MOSCOW — The Moscow International Book Fair this month reminded a visitor that the Soviet Union is a bundle of paradoxes. American publishers attending the fair expected that, in the era of glasnost , or openness, it would be strikingly different from other such occasions, and it was. But they also had more than one taste of the repression that still permeates the Soviet system.
The book fair attracts publishers from about 100 countries, who hope that Soviet libraries will purchase their titles in bulk, or that Soviet publishers will license their books for Russian-language editions. The potential market is vast--more than 2 billion copies of books are published each year, or 10 for every man, woman and child in the Soviet Union.
Some of these books would not have been published as recently as two years ago. Since the ascension of Mikhail S. Gorbachev, film-makers and playwrights, poets and novelists have experienced what they see as an era of relatively free expression. Thus books by Boris Pasternak and Vladimir Nabokov (but not "Lolita") will soon be published; an American film will be made, on locations, about the Chernobyl disaster; the Soviets have released a movie, "Repentence," that focuses on the brutalities of Stalin's times. There have been significant shake-ups in the leadership of the film and writers' unions.
Among the novels that will soon see Moscow's light of day are Anatoly Rybakov's "Children of the Arbat" and Anatoly Pristavkin's "A Golden Cloud Spent the Night." Both have been hailed in advance by Soviet critics and will appear in the United States within the next two years under the imprints of Little, Brown and Knopf. Vladimir Dudintsev, author of a famous World War II novel, "Not by Bread Alone," is publishing once more. Pasternak's "Dr. Zhivago" will finally be brought out next year.
The publishing process in Moscow and other Soviet regions is long and arduous, often lasting two years or more. First a writer must publish stories or excerpts from a novel in a magazine, almost as a test run. Book publication may then be offered, but the system is rife with favoritism. Authors are paid royalties based on the length of the work--a typical contract provides for 300 rubles (approximately $480 at the official exchange rate) for each 24 pages on the first 50,000 copies printed and then descends to 250 rubles per section. A first printing might be 65,000 copies of a 55-kopeck (80) paperback. Books are rarely reprinted and in fact the printing plates are usually destroyed a few months after publication and recycled. "There is a paper shortage," explained one Soviet publishing official, "and if we printed more copies then another writer might not be published." But the books of popular--some say favored--writers are printed in the hundreds of thousands.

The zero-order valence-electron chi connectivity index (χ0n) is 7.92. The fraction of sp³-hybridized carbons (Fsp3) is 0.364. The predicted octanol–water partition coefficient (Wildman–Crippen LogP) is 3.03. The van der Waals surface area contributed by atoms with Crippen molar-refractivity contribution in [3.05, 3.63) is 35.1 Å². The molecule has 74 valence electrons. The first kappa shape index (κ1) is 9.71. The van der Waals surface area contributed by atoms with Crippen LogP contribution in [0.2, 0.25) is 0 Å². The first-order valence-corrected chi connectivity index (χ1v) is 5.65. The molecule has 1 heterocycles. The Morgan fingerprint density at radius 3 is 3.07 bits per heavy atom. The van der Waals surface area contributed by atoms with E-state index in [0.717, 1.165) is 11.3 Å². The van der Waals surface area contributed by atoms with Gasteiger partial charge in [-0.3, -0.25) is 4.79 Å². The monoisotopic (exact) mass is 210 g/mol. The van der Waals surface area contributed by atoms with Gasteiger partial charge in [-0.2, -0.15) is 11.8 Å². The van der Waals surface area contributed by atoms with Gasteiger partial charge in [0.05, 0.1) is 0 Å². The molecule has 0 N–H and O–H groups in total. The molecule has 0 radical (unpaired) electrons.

It's not easy to find worthwhile books in Soviet bookstores. Large quantities are reserved for libraries, overseas shipments and the bureaucracy. Rumors of the shipment of a new book by a popular writer like Chinghiz Aitmatov can result in a long line before a bookstore.
Selling foreign rights of Soviet authors is becoming more and more controversial. All official writers must be represented by the copyright agency, VAAP, which is a sizeable bureaucracy that takes between 65% and 95% of foreign royalties according to thriller writer Julian Semyonov during a recent publicity tour in London.
Yet such men--that there are almost no first-rank women writers of fiction is a story for another time--are in the process of rehabilitation. Their new works were written as long as 20 years ago. Little has been heard of Soviet writers in their 20s and 30s. Only Tatiana Tolstaya, 36, a descendant of the great Tolstoy family, has achieved any renown; her collection of short stories, "The Golden Porch," was just published this month and is presently being translated into English.
American publishers who met with Soviet writers and editors were struck by the pleas for help in supporting glasnost , perestroika (restructuring) and other features of the Gorbachev regime. "It's like spring," said one official. "But we are worried that it may not last. If glasnost fails, things will be worse than before."